GENEVA - The U.N. special envoy for Syria, Staffan de Mistura, said no date for the resumption of suspended intra-Syrian peace talks will be fixed until the warring parties agree to a cessation of hostilities and allow humanitarian aid to enter besieged areas.
The U.N. mediator said he is in a hurry to re-start the Syria peace talks that were suspended at the end of April. But he said it will not happen until certain conditions are met.
“If we do not have the atmosphere conducive for increasing the cessation of hostilities tenure… and we do not get what we have been asking and everyone has been asking — a substantial improvement of humanitarian access, then the credibility of the next round of talks would be in question," he said. "And, I do not want to expose that. Therefore, I am not going to give you a date — yet.”
The Syrian opposition’s High Negotiations Committee walked out of the last round of talks in Geneva because of the government’s repeated violations of the cessation of hostilities agreement. It vows not to return to the negotiating table until the fighting stops.
U.N. envoy de Mistura estimates some 400,000 people have been killed in the five-year conflict. Given the high toll, he pledges he will never abandon the talks because they are the only avenue for a political solution.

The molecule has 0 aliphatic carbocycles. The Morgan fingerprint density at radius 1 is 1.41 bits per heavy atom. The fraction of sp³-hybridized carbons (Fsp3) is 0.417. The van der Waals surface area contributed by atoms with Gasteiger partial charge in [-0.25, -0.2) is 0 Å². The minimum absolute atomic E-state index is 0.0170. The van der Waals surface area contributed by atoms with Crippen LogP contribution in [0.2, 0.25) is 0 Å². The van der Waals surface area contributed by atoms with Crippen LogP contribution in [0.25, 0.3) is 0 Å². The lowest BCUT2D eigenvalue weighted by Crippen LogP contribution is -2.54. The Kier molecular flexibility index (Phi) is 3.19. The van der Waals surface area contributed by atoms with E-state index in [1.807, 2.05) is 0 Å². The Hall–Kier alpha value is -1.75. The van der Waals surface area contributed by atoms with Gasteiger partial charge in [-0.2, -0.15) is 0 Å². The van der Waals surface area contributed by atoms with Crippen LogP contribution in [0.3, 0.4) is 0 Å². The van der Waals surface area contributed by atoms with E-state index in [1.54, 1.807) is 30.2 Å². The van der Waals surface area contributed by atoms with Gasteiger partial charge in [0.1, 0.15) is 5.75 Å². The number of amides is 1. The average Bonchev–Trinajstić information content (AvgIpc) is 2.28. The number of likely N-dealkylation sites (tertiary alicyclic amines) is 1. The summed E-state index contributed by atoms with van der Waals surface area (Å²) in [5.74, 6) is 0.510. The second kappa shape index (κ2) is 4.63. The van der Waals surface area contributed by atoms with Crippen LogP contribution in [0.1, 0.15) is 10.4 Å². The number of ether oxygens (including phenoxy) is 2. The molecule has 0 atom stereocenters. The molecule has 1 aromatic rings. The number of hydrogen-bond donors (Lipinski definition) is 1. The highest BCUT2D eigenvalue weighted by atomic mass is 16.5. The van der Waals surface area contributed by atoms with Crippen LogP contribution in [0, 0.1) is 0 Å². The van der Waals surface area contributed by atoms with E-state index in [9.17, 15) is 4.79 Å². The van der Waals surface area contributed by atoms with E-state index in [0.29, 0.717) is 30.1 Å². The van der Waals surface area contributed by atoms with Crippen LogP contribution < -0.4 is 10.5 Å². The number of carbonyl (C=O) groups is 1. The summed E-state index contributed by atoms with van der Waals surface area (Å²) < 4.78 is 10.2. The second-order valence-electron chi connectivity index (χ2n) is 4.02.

On a related issue, he and his special adviser, Jan Egeland, are giving the warring factions a deadline of June 1 to allow humanitarian aid to reach all besieged areas. Otherwise, they say they will be forced to air drop supplies to the hundreds of thousands of people trapped in these places.
Egeland calls airdrops a measure of last resort given the cost and the technical and logistical difficulties of mounting such operations.
“We do believe that the option of airdrops will actually make it possible for us to go by land in the next weeks," he said. "… I do not think anybody wants airdrops really. So, that would enable us to go by land.”
The two U.N. officials are calling on the Russians, Americans, Iranians and Saudis to use their influence to pressure the Syrian government and various warring factions to cease hostilities, allow food to reach the thousands of starving civilians and give peace a chance.